South Africa’s Central Bank Proposes Rules for Crypto Companies

Yogita Khatri
Jan 17, 2019 at 15:00 UTC
news

Crypto exchanges and wallet providers would have to register with regulators under rules proposed by South Africa’s central bank.

In a consultation paper published Wednesday, the South African Reserve Bank (SARB) said that regulatory action on crypto assets needs to be prioritized to protect consumers and investors, stating that consumers “are left vulnerable as sellers of crypto assets are not regulated.”

Discussing the possible regulatory approaches that could be taken, and citing the “reputational risk” that is faced if mistakes are made, the central bank proposes walking a middle line between doing nothing and stringent regulation or a ban – a level of oversight it describes as “limited regulation.”

“At this proposed level, an official body places specific requirements on providers of certain services in respect of crypto assets, without setting predefined conditions for formal authorisation to provide crypto assets-related products or services,” SARB says.

As such, the bank suggests that a “useful starting point” for regulating the space would be the introduction of a registration scheme for crypto asset service providers such as exchanges and wallet providers.

It would follow that with a review of existing rules and how they can be applied to crypto assets, with possible amendments or new rules to follow, and finally a review of the regulatory actions implemented at that point.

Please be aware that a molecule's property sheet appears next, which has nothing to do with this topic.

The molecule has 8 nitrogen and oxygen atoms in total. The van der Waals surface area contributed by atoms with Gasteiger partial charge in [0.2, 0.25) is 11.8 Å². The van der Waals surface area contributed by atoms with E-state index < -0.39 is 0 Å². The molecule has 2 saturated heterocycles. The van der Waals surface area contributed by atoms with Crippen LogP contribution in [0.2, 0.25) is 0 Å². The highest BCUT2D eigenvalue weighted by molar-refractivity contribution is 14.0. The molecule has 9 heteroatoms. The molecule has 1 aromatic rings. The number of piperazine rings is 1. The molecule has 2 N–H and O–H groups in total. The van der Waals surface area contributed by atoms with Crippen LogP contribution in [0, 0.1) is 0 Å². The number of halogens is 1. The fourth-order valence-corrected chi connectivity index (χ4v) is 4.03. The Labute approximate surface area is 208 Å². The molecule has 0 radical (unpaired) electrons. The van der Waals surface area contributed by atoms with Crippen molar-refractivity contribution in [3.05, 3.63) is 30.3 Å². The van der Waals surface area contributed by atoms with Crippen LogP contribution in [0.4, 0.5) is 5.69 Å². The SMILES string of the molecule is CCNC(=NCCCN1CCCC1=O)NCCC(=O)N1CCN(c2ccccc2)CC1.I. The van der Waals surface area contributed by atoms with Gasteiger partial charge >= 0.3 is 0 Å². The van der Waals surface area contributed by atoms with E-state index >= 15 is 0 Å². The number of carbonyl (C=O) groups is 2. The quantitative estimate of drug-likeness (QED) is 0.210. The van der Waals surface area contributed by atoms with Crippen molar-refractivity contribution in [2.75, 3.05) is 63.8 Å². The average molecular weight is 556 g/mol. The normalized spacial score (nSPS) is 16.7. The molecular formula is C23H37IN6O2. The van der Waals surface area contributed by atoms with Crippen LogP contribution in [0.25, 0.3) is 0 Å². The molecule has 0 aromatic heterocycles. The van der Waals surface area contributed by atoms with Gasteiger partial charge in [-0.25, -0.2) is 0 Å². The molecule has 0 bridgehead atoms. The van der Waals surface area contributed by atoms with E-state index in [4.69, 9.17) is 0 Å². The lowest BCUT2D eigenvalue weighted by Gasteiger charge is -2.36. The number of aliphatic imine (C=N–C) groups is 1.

“The phased approach, starting with the registration requirement, could lead to formal authorization and designation as a registered/licensed provider for crypto asset services operating in South Africa at a later stage,” SARB states.

The central bank also recommended that crypto assets should remain without legal tender status and should not be recognized as electronic money in its proposal.

A detailed process for registration is expected to be issued and implemented by the first quarter of 2019. Registered crypto entities would also need to report suspicious and unusual cash transactions of 25,000 South African rand (or $1,820) and above, according to the proposed rules.

The central bank’s consultation paper is a joint effort with the Intergovernmental Fintech Working Group (IFWG), consisting of several South African regulatory authorities, and is open for public comment until Feb. 15.

Back in April, the South African Revenue Service, the country’s tax agency, said that normal tax rules are applicable to crypto earnings – that is, they may be treated under standard income tax rules, but may be liable for capital gains tax in some cases.

Cape Town City Hall image via Shutterstock